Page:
By Derek Weber
Let’s talk about testing. Psalm 66 is a great psalm of thanksgiving, and it can even point to joy (see psalter, UM Hymnal 790, especially the sung response). In many ways, it is easy to preach. It is a true celebration of the goodness of God – except for that pesky bit about being tested.
Our assigned text starts so well: “Bless our God, O peoples, let the sound of his praise be heard, who has kept us among the living, and has not let our feet slip.” Wonderful! It is a hymn to the presence and protection of God, who guards us from the hazards of living, keeps our feet on the path of righteousness. Who wouldn’t want to preach that?
But then it takes a turn in the very next verse: “For you, O God, have tested us; you have tried us as silver is tried.” Wait, what? The same God who kept our feet from slipping now tests us? It gets worse: “You brought us into the net; you laid burdens on our backs; you let people ride over our heads; we went through fire and through water . . .” Um. Really? Protector God?
Certainly, we can imagine our lives being caught up in all those things. We’ve been through fire; we’ve been through water; we’ve had people riding over our heads more often than we’d like to admit. We’ve even had our net moments where we felt trapped by anything and everything. So, it isn’t necessarily the content of the struggles that gives us pause; it is the fact that God is the author of our pain. “For you, O God, have tested us.” So, let’s talk about testing.
What do we envision when we read what the psalmist writes? What comes to mind when we want to talk about the testing that God gives to us? For many, it means a somewhat arbitrary bolt from above where the old man with a long beard decides on a whim to afflict us with some sort of test. God just draws our name out of the divine hat or closes the holy eyes and rests a glowing finger on a name in the book of life or something. “It’s our turn,” we think. Maybe we did something to deserve it, or maybe it was simply random. Either way, it seems a vengeful or capricious God who would do such things.
What if the psalmist has simply reported on the struggles that had been encountered? What if it was just a catalog of difficulty? We would have sympathized and seen the common humanity, the path of shadow and suffering and known what it was to walk with such a burden. But when you add in that activity of God, it now seems like punishment.
That isn’t how the psalmist saw it, however. The psalmist was simply providing a catalog of events. But the world view of the writer is that nothing happens without God having agency. It isn’t written with a sense of frustration or anger; it’s just cataloged and noted that God is a part of what has happened. So, there is no incongruity in the mind of the psalmist to speak of a God who doesn’t let our feet slip at the same time as a God who brings us into the net. We would say, “Stuff happens” with the same state of mind that the psalmist says, “God sent stuff.”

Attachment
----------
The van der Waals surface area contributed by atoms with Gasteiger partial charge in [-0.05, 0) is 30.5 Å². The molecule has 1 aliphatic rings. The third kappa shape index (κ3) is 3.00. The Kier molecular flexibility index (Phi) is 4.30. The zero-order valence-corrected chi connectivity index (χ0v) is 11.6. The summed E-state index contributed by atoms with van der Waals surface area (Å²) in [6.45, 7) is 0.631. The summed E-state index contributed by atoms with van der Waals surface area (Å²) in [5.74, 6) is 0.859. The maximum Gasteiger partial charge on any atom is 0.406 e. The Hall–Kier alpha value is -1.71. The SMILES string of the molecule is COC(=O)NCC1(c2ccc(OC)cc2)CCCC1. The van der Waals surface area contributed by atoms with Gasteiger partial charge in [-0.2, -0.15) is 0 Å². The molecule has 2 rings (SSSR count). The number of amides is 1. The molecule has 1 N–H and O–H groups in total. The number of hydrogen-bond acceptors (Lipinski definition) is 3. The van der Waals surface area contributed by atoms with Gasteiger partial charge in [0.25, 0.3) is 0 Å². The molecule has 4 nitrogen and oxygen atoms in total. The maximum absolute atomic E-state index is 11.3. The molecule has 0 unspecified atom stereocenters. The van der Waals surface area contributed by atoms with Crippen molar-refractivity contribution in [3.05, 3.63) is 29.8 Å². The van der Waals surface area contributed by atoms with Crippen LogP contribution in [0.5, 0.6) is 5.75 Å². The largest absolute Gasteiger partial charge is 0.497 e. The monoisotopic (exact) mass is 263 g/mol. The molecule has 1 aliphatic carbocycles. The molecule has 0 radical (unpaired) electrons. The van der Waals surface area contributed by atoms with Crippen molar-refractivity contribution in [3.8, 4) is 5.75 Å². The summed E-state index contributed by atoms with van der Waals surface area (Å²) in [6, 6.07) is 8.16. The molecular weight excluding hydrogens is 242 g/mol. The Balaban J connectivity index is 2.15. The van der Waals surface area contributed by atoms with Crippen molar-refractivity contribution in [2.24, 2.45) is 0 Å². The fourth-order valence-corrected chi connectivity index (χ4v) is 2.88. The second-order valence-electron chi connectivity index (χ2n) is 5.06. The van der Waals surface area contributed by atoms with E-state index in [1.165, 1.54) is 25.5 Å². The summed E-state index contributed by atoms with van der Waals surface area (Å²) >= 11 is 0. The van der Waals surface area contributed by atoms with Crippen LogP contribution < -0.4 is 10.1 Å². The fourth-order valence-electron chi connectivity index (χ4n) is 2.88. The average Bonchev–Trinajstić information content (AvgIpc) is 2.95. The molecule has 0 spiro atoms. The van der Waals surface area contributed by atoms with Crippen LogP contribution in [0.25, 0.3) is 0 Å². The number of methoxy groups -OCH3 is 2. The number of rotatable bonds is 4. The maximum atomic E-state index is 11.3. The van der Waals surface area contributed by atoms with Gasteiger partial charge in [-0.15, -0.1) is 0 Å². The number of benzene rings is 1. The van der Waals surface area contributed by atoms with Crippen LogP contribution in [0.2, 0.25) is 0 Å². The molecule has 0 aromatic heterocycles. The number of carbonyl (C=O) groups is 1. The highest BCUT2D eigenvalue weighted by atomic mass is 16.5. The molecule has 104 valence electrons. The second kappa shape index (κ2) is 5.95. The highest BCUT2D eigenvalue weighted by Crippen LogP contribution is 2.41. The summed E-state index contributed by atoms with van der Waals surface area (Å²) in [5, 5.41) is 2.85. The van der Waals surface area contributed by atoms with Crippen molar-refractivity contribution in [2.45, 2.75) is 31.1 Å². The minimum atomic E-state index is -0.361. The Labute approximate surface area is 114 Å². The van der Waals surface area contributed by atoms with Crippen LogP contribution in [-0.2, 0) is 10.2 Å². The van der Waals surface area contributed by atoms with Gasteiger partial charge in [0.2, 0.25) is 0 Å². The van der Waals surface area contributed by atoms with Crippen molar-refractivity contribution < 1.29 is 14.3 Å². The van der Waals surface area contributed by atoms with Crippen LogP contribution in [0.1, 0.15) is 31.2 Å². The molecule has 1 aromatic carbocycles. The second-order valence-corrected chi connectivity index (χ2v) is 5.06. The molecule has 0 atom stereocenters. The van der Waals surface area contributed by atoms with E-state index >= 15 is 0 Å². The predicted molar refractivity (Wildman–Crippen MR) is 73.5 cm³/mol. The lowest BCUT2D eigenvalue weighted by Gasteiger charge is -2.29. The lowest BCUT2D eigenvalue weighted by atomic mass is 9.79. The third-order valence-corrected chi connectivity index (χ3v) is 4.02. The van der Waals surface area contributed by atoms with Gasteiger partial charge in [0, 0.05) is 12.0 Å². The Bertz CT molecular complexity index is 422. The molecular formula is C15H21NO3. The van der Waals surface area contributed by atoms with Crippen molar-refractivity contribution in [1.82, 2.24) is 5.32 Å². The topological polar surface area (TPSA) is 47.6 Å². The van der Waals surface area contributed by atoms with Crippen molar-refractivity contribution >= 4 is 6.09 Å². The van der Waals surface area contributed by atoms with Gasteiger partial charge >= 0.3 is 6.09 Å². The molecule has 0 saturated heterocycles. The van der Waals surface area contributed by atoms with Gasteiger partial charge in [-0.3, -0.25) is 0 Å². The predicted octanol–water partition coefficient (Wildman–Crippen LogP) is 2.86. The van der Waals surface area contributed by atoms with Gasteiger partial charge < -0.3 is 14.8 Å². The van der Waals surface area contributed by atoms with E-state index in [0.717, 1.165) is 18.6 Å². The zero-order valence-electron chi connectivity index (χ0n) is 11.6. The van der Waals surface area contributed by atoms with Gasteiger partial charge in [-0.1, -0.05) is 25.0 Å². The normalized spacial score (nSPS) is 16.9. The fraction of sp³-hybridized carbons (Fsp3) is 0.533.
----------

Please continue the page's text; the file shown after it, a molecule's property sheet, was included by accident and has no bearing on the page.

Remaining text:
Yet, it is a test, not just stuff. It is not a test for God to see whether we will be faithful, but a test so that we can see whether we will be faithful. God doesn’t need the test to know our hearts; we do. God isn’t examining us but giving us the means by which we can live out our faith. Everything that happens is a test, and we rise to the occasion by responding as if we belong to God.
As an aside, we often talk about the tests as difficulties that we have to struggle through. And certainly those are tests – the negative medical report, the loss of a loved one, or of a job, a financial crisis, a relationship in trouble. All these and more are often seen as testing our faith. We need to include, however, the good things on the list as well. Bishop William Willimon, in a sermon to clergy, once declared that we ought to respond to good news from a member of our congregation with, “I’ll be right there!” or “I’ll be praying for you!”
“I just got a promotion”
“I’ll be right there.”
“I got a raise.”
“I’ll be praying for you.”
The good things we encounter are just a much a test of our faith as are the negative things. Will we continue to honor God in this time of good fortune? Will we be humble when the applause comes? Will we be faithful when we move to the top floor? Life is a test of faith.
That’s why as we coach members of the body on their testimony, the question is not, “Have things happened in your life?” Because things always happen, for good or for ill. The question is rather, “Where have you seen God at work in and through you?” The psalms are our guide here. As tragic as the story might be, and high as the emotions might run, it always returns (almost always) to praise. “Blessed be God, because he has not rejected my prayer or removed steadfast love from me” (66:20).
It should turn not just to praise, but to a commitment to worship and to participate in the life of the people of God – and then, not just worship, but disciple making. “Come and hear, all you who fear God, and I will tell what God has done for me” (66:16). It’s in the telling of our story, our faith story, that we engage in building up the body. We participate in making disciples.
Faith isn’t just for us. That’s part of the test. You notice the psalmist speaks in plurals. You have tried us, not me. You brought us into the net, you laid burdens on our backs: us, our. There is corporality to faith. There is an us, not so much a me (or rather the me that God wants me to be is a me in us. And that us is as wide as the world). The prophetic image is one of the whole world streaming to the mountain of the Lord.
Our calling as followers of Christ is not just to keep ourselves on the path, but to invite others to walk the same path we walk – the path of the one chosen and precious.